Many readers complain about grammar mistakes in The Miami Herald, so I decided to submit the newspaper for grading to the ultimate judge: a veteran teacher.
Elaine Kenzel is the sort of teacher we all remember for having a sharp pen and no-nonsense style, though Ms. Kenzel uses a green pen to communicate that she is trying to help you grow. She was a teacher and administrator in Miami-Dade schools for 35 years and now works part-time as an editor for several companies.
I sent her the Monday, Jan. 18 edition. It came back marked up with — get this — 133 errors. I was astounded, but she was surprised that there weren’t more mistakes, given the tremendous amount of copy, much of which is written and edited quickly on deadline.
Some of the errors, moreover, were stylistic, such as beginning a sentence with “but” or “and.” Her acceptance of them may be rule No. 1 in grammar: “A journalist’s style and level of word choice (and that of everyone who communicates) must take into consideration the audience, and the `flavor’ of the writer must be maintained.”
Some of the mistakes, however, were more serious and may reflect what inevitably happens as The Herald — like newspapers across the country — has cut copy editors to save costs. The Herald’s night news editor and copy desk chief, Jeff Kleinman, oversees some 20 copy editors and estimates that whereas most stories were once edited two to three times, they now are edited once or twice.
Today’s copy editors are multitaskers who design pages, pick wire stories and process them for the Web — all in addition to the traditional duties of line-editing, trimming to perfectly fill space and writing headlines.
Kleinman, a veteran newsman of 25 years who remains passionate about his craft, was pained by the Kenzel report but notes that mistakes have always slipped through. “We’re basically putting out a small book in a few hours,” he said. “Still, nothing hurts more than getting up in the morning, getting the paper and finding some glaring mistake that you should have found the previous night.”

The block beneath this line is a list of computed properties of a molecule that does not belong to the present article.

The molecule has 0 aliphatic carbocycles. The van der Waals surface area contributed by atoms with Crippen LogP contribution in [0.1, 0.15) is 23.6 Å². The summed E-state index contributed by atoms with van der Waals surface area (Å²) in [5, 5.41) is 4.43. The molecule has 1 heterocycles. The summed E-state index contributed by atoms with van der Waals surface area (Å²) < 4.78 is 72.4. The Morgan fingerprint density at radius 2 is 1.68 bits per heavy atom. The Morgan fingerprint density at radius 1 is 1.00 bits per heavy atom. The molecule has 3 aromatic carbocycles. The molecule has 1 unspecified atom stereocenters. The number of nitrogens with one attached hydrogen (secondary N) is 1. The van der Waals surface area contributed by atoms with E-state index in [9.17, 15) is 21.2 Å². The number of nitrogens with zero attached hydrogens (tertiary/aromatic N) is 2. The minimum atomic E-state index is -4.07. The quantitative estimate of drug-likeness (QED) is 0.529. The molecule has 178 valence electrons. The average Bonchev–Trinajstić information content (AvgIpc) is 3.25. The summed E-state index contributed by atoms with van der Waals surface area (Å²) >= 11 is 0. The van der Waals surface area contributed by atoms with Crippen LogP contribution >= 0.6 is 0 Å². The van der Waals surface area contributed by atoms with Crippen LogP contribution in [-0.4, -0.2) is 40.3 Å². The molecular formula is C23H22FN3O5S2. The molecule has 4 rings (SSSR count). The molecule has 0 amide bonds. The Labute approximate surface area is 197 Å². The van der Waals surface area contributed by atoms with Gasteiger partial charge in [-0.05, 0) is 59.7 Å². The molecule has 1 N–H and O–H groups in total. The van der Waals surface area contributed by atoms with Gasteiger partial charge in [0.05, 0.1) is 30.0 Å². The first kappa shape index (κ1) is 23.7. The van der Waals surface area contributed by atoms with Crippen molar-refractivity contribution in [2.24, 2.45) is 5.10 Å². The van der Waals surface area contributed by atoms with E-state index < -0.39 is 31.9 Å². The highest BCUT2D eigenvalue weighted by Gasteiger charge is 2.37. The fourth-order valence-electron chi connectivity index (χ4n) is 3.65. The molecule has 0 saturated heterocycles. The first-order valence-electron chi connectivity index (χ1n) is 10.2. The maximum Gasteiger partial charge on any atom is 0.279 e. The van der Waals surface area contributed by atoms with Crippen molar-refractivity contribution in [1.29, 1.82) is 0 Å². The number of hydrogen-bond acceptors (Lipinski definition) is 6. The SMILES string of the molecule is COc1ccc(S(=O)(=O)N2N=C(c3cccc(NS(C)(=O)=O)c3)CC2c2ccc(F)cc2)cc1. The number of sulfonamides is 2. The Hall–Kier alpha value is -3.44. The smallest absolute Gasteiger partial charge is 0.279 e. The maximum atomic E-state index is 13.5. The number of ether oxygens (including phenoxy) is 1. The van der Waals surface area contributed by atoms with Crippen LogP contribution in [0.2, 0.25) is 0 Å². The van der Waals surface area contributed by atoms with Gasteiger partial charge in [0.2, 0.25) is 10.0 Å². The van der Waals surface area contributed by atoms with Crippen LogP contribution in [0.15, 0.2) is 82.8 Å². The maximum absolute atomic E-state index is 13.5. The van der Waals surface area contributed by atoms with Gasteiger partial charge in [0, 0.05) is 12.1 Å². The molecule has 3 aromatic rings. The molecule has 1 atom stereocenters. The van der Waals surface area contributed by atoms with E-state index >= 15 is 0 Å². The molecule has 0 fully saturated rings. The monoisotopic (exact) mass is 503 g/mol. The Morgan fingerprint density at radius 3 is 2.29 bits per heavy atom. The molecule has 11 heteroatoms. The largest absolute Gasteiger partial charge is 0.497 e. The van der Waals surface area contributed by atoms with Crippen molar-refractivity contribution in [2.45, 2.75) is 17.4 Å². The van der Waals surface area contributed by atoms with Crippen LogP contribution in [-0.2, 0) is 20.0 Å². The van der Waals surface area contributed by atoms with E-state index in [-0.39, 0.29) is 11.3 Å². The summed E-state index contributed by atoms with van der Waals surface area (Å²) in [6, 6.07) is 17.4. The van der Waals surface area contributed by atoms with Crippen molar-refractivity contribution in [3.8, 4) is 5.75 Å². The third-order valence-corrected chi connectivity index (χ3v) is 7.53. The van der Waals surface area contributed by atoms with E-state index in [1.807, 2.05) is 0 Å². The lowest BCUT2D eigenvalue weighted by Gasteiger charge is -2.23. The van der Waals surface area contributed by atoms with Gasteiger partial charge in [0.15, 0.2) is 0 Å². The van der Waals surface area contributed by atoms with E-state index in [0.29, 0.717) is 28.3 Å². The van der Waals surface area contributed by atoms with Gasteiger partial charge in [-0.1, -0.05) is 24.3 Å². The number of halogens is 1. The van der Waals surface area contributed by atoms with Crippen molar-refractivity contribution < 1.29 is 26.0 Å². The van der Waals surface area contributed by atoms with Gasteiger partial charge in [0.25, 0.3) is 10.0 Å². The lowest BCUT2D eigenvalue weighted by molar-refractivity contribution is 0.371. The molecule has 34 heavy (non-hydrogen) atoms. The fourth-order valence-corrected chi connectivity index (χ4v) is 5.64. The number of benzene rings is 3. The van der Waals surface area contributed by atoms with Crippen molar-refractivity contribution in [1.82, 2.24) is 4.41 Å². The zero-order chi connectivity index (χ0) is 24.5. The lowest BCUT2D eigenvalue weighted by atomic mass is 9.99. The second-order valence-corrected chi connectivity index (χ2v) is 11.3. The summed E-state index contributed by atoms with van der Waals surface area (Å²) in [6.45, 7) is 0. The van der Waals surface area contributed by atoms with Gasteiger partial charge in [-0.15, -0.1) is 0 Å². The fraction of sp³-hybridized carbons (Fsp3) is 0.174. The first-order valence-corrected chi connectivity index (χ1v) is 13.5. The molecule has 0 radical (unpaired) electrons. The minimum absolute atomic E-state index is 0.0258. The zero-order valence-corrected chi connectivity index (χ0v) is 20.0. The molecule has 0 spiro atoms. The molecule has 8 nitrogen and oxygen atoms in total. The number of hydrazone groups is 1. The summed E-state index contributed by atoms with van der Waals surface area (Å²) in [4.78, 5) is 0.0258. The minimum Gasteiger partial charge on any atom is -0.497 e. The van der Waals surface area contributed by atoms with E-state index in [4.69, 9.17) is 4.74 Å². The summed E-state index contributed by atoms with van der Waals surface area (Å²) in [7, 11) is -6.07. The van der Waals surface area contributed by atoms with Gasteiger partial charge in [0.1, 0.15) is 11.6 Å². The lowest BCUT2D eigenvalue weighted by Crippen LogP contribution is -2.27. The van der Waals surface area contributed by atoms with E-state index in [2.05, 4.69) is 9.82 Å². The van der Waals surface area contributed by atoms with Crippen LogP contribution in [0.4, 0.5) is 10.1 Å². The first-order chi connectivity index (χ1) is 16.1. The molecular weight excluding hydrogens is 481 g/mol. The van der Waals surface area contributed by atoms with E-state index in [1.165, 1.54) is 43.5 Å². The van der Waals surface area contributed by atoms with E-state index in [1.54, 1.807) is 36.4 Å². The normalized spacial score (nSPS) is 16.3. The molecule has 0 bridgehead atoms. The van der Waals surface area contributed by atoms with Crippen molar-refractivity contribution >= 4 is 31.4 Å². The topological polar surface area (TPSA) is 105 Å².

What readers don’t see is the state of some articles before they get to the copy editor. Kleinman said that the qualities he most looks for in hiring copy editors are clear thinking and attention to detail.
To be fair, as Ms. Kenzel notes, grammar is often subjective. She supports putting commas before the last word in a series, for example, because she thinks it adds clarity. This is not The Herald’s style, so she didn’t include that as an error. Paradoxically, however, she found an overuse of commas throughout the rest of the text — it was the most common error she listed.
Nearly 30 of the mistakes she found were unclear statements or missing words that universally would be considered wrong. Take this passage from an article on a visit by Defense Secretary Robert M. Gates to India:
“The Indian and U.S. militaries had little interaction in the Cold War years, when India was neutral and had close relations with the Soviet Union, but now conduct joint military exercises and regular exchanges.”
The last phrase of this sentence should read, “but they now conduct joint military exercises . . .” Without “they,” Ms. Kenzel said, it is unclear whether India is conducting joint military exercises with the former Soviet Union or the United States — a substantive difference.
And there was this passage in an article about Haiti: “Hundreds formed and shadowed the vehicles, jostling and pushing to the edge of one truck.” This reads awkwardly, she said, as people do not “form.” They “form a line” or “form a crowd.”
Misplaced modifiers also cause confusion and were common. “Reporters said at least one looter was killed by police, a bullet to his head,” said one story. Was the bullet to the head of the shooter or the police? Ms. Kenzel recommended this rewrite: “Reporters said that police killed at least one looter with a bullet to his head.”
Here is another misplaced modifier she found: “As he was making change, police said, the masked teens climbed into the truck, armed with guns.” This implies that the truck was armed with guns. It was an ice cream truck. The sentence should read: “As he was making change, police said, the masked teens, armed with guns, climbed into the truck.”
Most readers probably figure out the correct meaning, but it is jarring to have to reread a sentence several times.
Quotes are sometimes confusing. In the past, journalists corrected a speaker’s grammar, but they stopped doing so because of ethical concerns. If someone says something unintelligible, however, it should be paraphrased. Instead, Ms. Kenzel found this among several examples: ” ‘He’s in good condition, but mental condition, to be able to fight back after fatigue and keep on focusing and concentrating and playing hard.’ ”
Ms. Kenzel took issue with how journalists too often put attributions at the end of sentences. An example: “His license to practice psychology already had been suspended indefinitely after he was accused of overdosing on cocaine and heroin while his school-age children were visiting him, state records show.” It would be less awkward, she said, to put the “state records show” at the beginning of the sentence or near the specific information that is from the state records.
Ms. Kenzel was especially critical of two listings: “Martin Luther King Jr. Observances” and “Business Happenings.” The sentences included with them are not in parallel structure — for clarity, they should be either all complete or all fragments, she said.
“Some sections of the paper were better than others,” Ms. Kenzel said, but in a note of levity, added: “Sports wasn’t one of the bad ones, as some people might think.” Even tough teachers can be soft touches.
This column was originally published in The Miami Herald on February 1, 2010.